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If you are looking for a family dog that loves a good outing but is just as happy to be on the couch staring lovingly into your eyes, consider a cocker spaniel. Cocker spaniels are happy, outgoing characters that love children and fit well in either a large home or apartment. Originally bred to hunt woodcock in England, the cocker spaniel is a responsive dog that is easily trained and excels in obedience class. They have a soft, huggable coat that requires regular grooming to keep it free from mats and tangles. There are also a lot of options when it comes to coat color. Recognized coat colors include black, tricolor, parti-color (two or more solid colors, one of which must be white), and ASCOB (any solid color other than black) that can range from cream to red to tan.
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Few dogs are as instantly recognizable as the loveable basset hound. Its low-slung body, long ears, loose skin, and deeply wrinkled face make it the center of attention wherever it goes. Bred in France, the basset was designed to track prey over long distances at a low speed so the hunter could walk alongside. They are extremely friendly dogs and are loyal to their owners, especially children. Bassets hounds often let their nose lead them astray, so be sure your dog is exercised on a leash or in a securely fenced backyard. These easygoing dogs have a short, easy-care coat that comes in a variety of colors.
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Happiness wrapped in a fur coat: That’s how you could describe the loveable beagle. Developed as a hunting dog in England during the 1800s, the beagle has since spread its charm across the globe. The dogs’ medium size; short, easy-to-maintain coat; and outgoing personality combine to make this breed an ideal pet. Beagles love children and are tough enough to join in any outside game. But, before you bring a beagle into your home, understand that they require daily exercise to keep their minds challenged. And you will need to keep your beagle on a leash or in a fenced backyard to keep them from sniffing their way into trouble. They can also bark or howl when lonely or bored. Beagles come in two heights (13 and 15 inches tall) and a variety of colors including tricolor, red and white, and lemon.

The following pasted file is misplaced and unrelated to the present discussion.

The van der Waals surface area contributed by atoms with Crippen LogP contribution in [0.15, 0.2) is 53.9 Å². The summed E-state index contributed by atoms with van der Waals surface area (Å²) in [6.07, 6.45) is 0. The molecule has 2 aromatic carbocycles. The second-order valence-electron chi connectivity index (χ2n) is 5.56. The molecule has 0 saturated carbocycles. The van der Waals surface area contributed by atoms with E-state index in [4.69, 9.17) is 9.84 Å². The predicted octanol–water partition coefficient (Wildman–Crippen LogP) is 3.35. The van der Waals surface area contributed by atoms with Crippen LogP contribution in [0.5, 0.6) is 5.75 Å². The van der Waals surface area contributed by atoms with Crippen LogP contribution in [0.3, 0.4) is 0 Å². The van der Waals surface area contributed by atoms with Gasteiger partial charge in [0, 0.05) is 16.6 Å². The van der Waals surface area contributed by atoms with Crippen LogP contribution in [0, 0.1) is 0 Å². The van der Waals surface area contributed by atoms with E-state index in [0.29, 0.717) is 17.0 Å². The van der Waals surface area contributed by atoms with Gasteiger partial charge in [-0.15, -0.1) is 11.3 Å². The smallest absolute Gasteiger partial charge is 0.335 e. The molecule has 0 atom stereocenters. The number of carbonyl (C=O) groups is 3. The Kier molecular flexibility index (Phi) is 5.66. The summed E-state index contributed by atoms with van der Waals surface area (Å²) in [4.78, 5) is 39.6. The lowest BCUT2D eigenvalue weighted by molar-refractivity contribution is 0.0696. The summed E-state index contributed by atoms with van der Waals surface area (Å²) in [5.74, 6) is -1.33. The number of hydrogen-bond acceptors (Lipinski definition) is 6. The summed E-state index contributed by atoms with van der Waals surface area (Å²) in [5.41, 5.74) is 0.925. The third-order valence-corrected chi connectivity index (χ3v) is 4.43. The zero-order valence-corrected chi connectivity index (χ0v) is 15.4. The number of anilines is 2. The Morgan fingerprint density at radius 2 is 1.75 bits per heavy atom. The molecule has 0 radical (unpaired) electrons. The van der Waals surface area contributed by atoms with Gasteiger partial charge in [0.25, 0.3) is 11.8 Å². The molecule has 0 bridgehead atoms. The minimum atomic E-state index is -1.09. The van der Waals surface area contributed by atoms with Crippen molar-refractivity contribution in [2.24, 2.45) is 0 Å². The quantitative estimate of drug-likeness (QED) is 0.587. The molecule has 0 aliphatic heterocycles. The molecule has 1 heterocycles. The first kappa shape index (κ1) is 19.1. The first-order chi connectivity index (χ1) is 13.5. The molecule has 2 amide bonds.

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American Pit Bull Terrier
Few breeds elicit as many positive -- and negative -- emotions as the American pit bull terrier. Banned from many cities and municipalities because the breed, when poorly trained or mistreated, can be aggressive, the pit bull is also known for being one of the sweetest dogs around, making it an excellent candidate as a family pet. In fact, a recent study by the American Veterinary Medicine Association found that this breed is not "disproportionately dangerous." Another study found that pit bulls are the second most tolerant breed only after golden retrievers. These dogs can be so reliable that they have been used in search and rescue, police work, and as service dogs. American pit bull terriers are a very active breed and require a lot of exercise on a daily basis. Early obedience training and socialization is essential, as well as spaying and neutering at a young age.